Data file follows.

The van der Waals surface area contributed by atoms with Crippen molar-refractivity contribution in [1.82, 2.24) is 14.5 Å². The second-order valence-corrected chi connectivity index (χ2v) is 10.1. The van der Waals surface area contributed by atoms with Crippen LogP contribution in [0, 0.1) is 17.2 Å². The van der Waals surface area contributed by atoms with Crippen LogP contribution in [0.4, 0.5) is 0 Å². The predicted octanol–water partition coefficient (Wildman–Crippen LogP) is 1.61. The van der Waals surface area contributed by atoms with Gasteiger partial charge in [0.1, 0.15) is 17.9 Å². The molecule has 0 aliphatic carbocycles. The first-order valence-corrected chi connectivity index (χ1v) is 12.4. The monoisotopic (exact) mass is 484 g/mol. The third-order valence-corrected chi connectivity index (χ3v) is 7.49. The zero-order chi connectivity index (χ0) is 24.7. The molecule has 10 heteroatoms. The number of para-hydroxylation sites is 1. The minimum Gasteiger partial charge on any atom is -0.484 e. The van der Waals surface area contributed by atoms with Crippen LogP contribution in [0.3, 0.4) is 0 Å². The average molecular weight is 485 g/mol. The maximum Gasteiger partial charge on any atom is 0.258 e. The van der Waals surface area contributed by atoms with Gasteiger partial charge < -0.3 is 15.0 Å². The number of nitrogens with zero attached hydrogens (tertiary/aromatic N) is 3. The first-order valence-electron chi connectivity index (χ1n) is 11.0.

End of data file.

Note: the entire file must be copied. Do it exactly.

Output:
The van der Waals surface area contributed by atoms with Crippen molar-refractivity contribution in [1.82, 2.24) is 14.5 Å². The second-order valence-corrected chi connectivity index (χ2v) is 10.1. The van der Waals surface area contributed by atoms with Crippen LogP contribution in [0, 0.1) is 17.2 Å². The van der Waals surface area contributed by atoms with Crippen LogP contribution in [0.4, 0.5) is 0 Å². The predicted octanol–water partition coefficient (Wildman–Crippen LogP) is 1.61. The van der Waals surface area contributed by atoms with Gasteiger partial charge in [0.1, 0.15) is 17.9 Å². The molecule has 0 aliphatic carbocycles. The first-order valence-corrected chi connectivity index (χ1v) is 12.4. The monoisotopic (exact) mass is 484 g/mol. The third-order valence-corrected chi connectivity index (χ3v) is 7.49. The zero-order chi connectivity index (χ0) is 24.7. The molecule has 10 heteroatoms. The number of para-hydroxylation sites is 1. The minimum Gasteiger partial charge on any atom is -0.484 e. The van der Waals surface area contributed by atoms with Crippen LogP contribution in [0.3, 0.4) is 0 Å². The average molecular weight is 485 g/mol. The maximum Gasteiger partial charge on any atom is 0.258 e. The van der Waals surface area contributed by atoms with Gasteiger partial charge < -0.3 is 15.0 Å². The number of nitrogens with zero attached hydrogens (tertiary/aromatic N) is 3. The first-order valence-electron chi connectivity index (χ1n) is 11.0.